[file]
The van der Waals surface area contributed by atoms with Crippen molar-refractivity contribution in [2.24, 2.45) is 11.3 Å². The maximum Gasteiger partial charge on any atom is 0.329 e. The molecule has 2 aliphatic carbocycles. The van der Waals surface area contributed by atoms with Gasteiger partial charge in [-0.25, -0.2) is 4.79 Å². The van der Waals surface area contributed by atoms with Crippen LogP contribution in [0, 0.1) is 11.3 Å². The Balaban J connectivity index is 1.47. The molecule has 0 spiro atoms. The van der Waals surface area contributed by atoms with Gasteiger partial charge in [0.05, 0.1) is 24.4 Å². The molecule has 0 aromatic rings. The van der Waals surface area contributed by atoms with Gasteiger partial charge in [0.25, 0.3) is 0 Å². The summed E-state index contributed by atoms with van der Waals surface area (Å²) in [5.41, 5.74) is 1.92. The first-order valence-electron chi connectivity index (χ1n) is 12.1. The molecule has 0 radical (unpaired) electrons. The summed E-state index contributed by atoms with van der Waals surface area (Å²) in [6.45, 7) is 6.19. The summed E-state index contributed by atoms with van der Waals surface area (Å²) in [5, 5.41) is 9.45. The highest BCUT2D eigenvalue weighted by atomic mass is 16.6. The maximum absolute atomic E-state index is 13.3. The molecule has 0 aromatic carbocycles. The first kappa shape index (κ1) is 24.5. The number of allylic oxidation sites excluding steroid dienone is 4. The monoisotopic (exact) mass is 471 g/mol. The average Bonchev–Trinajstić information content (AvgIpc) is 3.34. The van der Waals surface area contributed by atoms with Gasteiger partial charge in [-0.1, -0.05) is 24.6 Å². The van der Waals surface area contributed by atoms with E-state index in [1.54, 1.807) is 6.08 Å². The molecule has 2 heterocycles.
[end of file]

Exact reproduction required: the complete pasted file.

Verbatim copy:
The van der Waals surface area contributed by atoms with Crippen molar-refractivity contribution in [2.24, 2.45) is 11.3 Å². The maximum Gasteiger partial charge on any atom is 0.329 e. The molecule has 2 aliphatic carbocycles. The van der Waals surface area contributed by atoms with Gasteiger partial charge in [-0.25, -0.2) is 4.79 Å². The van der Waals surface area contributed by atoms with Crippen LogP contribution in [0, 0.1) is 11.3 Å². The Balaban J connectivity index is 1.47. The molecule has 0 spiro atoms. The van der Waals surface area contributed by atoms with Gasteiger partial charge in [0.05, 0.1) is 24.4 Å². The molecule has 0 aromatic rings. The van der Waals surface area contributed by atoms with Gasteiger partial charge in [0.25, 0.3) is 0 Å². The summed E-state index contributed by atoms with van der Waals surface area (Å²) in [5.41, 5.74) is 1.92. The first-order valence-electron chi connectivity index (χ1n) is 12.1. The molecule has 0 radical (unpaired) electrons. The summed E-state index contributed by atoms with van der Waals surface area (Å²) in [6.45, 7) is 6.19. The summed E-state index contributed by atoms with van der Waals surface area (Å²) in [5, 5.41) is 9.45. The highest BCUT2D eigenvalue weighted by atomic mass is 16.6. The maximum absolute atomic E-state index is 13.3. The molecule has 0 aromatic carbocycles. The first kappa shape index (κ1) is 24.5. The number of allylic oxidation sites excluding steroid dienone is 4. The monoisotopic (exact) mass is 471 g/mol. The average Bonchev–Trinajstić information content (AvgIpc) is 3.34. The van der Waals surface area contributed by atoms with Gasteiger partial charge in [-0.1, -0.05) is 24.6 Å². The van der Waals surface area contributed by atoms with E-state index in [1.54, 1.807) is 6.08 Å². The molecule has 2 heterocycles.